Signs of the myth of procreation in the newfound rock art in Bahram Choobin Strait
Seimareh region (Darh Shahr township), with the advantage of being located close to Kabir Kooh highlands, has always been a rich resource for its inhabitants to well sustain a life. The existence of various remnants from different historic-cultural periods of time in this region could be a valid piece of evidence for what was just said. The authors who had already taken an expedition to this strait for conducting a survey on the Sassanid relics in the region could notice the on-rock reliefs/designs there for the first time. These designs definitely belong to people who some time used to be residents in this region. The main theme of this rock-art works appears to be cattle’s grazing or in particular the relation existing between human and ibex. Our main questions here are as follow. Which period of time do these reliefs belong to? Do these reliefs represent mythological beliefs as well as daily life and subsistence base of their creators? The presumption our study is based on come from the fact that the abundance of the motif of this animal (ibex) on the other museum objects indicates the existence of a mythological idea, i.e. the myth of procreation, in these people’s art and culture. In the end we will come to this conclusion that these rock-art works probably date back to the first millennium B.C. since during this millennium the myth of procreation could be observed on other different existing records and finds. This study has been carried out applying a descriptive-analytic method beside both library and field researches.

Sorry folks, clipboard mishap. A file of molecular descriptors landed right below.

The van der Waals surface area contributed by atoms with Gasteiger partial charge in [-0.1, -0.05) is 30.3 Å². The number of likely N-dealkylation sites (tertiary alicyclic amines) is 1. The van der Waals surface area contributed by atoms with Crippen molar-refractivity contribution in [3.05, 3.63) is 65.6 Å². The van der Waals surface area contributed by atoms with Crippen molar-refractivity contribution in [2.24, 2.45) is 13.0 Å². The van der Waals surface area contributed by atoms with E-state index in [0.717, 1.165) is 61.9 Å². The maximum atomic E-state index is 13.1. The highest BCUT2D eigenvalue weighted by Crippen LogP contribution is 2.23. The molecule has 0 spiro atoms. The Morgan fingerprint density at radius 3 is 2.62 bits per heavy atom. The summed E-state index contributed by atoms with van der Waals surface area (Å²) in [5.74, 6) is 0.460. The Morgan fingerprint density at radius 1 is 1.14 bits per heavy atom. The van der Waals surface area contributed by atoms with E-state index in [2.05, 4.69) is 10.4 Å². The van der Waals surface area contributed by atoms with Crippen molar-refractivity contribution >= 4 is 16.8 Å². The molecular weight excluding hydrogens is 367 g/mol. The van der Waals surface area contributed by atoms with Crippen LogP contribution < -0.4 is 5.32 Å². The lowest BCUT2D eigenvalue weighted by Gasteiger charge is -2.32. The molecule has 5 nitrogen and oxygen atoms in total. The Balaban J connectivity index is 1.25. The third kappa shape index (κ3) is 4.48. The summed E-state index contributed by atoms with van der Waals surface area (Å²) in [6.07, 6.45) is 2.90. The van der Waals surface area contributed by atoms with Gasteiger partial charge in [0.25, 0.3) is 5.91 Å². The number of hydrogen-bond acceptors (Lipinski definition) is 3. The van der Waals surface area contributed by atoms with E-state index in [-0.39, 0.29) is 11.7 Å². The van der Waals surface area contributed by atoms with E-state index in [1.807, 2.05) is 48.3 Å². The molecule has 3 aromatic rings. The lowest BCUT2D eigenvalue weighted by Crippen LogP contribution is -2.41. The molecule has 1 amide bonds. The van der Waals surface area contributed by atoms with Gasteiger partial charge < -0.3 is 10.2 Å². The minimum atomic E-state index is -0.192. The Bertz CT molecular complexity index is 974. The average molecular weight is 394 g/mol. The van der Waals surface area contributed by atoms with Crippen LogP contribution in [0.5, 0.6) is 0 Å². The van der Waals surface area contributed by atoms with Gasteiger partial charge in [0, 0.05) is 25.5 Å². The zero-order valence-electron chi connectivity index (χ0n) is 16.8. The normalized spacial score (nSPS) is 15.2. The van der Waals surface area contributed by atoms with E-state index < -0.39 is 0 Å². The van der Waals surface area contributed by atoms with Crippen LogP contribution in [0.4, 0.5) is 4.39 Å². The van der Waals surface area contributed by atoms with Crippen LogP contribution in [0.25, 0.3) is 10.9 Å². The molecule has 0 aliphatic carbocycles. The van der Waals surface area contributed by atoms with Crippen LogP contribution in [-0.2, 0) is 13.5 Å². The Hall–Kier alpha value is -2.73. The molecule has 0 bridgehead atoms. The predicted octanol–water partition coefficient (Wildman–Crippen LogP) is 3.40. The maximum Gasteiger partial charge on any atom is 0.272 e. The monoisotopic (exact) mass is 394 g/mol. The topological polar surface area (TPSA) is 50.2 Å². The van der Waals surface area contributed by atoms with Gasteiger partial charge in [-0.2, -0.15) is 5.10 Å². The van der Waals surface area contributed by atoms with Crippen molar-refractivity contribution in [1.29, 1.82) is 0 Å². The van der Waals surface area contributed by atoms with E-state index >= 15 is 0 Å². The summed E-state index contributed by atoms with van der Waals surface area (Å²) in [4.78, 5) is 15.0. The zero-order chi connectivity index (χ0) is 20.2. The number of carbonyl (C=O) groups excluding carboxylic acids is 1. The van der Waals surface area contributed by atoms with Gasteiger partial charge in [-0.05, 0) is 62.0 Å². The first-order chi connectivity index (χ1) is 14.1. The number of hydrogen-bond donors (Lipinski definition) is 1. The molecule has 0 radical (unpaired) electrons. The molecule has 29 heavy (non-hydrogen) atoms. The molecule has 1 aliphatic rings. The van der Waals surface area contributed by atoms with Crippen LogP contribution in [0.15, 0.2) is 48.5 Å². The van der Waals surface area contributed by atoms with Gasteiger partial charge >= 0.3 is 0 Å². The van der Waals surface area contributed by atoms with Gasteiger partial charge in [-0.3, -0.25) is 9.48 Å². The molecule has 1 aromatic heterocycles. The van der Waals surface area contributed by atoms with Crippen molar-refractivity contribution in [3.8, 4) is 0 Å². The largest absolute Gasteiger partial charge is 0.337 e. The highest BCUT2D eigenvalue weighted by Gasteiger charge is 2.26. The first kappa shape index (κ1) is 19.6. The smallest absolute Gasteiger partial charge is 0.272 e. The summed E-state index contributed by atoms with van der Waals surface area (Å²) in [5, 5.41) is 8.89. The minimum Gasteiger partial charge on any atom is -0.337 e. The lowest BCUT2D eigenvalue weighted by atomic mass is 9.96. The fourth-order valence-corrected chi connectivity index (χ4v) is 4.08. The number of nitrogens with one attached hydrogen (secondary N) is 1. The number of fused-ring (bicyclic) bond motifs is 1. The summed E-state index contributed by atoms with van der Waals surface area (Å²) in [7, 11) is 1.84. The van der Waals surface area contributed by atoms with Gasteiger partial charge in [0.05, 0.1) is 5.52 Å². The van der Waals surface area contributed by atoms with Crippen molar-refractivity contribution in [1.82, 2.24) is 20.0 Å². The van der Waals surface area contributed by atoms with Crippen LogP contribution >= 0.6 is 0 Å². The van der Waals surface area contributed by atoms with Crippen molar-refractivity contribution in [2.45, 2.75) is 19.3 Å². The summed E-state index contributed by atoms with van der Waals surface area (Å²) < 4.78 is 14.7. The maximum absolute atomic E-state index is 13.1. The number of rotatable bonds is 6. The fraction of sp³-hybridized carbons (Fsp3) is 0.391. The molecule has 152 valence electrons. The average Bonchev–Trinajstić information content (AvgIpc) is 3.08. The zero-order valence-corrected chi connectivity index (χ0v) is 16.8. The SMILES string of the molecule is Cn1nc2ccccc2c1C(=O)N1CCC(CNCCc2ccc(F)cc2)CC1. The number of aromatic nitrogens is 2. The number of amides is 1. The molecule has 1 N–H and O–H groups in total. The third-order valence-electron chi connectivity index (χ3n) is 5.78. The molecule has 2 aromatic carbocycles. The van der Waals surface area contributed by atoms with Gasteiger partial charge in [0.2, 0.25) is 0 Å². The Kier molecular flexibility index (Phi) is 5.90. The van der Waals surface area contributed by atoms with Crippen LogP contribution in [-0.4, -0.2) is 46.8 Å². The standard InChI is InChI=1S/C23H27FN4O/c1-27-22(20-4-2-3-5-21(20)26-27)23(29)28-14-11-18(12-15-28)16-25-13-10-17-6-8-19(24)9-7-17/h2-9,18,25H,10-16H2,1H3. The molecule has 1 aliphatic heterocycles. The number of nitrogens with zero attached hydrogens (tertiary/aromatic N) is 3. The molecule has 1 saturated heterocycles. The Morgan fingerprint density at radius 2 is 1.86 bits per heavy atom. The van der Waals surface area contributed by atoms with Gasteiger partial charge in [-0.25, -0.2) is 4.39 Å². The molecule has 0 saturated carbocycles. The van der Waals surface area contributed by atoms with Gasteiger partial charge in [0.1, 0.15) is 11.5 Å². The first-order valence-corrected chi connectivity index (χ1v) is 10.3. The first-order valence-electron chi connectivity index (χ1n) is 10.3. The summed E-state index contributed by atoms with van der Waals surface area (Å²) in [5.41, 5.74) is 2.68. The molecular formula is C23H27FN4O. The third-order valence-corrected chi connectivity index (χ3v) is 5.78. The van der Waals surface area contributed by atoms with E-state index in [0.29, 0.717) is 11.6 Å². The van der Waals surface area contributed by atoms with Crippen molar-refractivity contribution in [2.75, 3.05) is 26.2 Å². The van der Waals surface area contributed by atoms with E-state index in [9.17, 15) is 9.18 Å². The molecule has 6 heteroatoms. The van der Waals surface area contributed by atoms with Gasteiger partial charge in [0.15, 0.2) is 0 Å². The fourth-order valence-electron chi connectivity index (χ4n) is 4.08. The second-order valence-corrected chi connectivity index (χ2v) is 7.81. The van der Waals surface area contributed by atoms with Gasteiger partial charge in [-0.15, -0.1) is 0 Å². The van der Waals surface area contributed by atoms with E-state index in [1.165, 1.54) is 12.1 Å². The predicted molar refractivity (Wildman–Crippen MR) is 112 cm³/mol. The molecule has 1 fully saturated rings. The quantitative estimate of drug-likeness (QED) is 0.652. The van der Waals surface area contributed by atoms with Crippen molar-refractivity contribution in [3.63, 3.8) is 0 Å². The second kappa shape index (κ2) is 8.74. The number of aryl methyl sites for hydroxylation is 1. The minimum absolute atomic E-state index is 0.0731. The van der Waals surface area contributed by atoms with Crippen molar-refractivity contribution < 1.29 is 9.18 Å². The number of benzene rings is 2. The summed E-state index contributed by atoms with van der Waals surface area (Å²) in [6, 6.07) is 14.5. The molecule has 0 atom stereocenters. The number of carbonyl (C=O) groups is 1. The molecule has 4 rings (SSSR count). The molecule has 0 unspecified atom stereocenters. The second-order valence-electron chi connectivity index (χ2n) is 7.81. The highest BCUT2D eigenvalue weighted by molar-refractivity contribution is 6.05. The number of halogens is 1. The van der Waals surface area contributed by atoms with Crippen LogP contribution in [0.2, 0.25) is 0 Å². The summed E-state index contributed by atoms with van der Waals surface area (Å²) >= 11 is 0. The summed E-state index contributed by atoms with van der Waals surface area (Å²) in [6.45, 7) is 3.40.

Journal of Jelve-y Honar, No. 39, 2015
23 - 34
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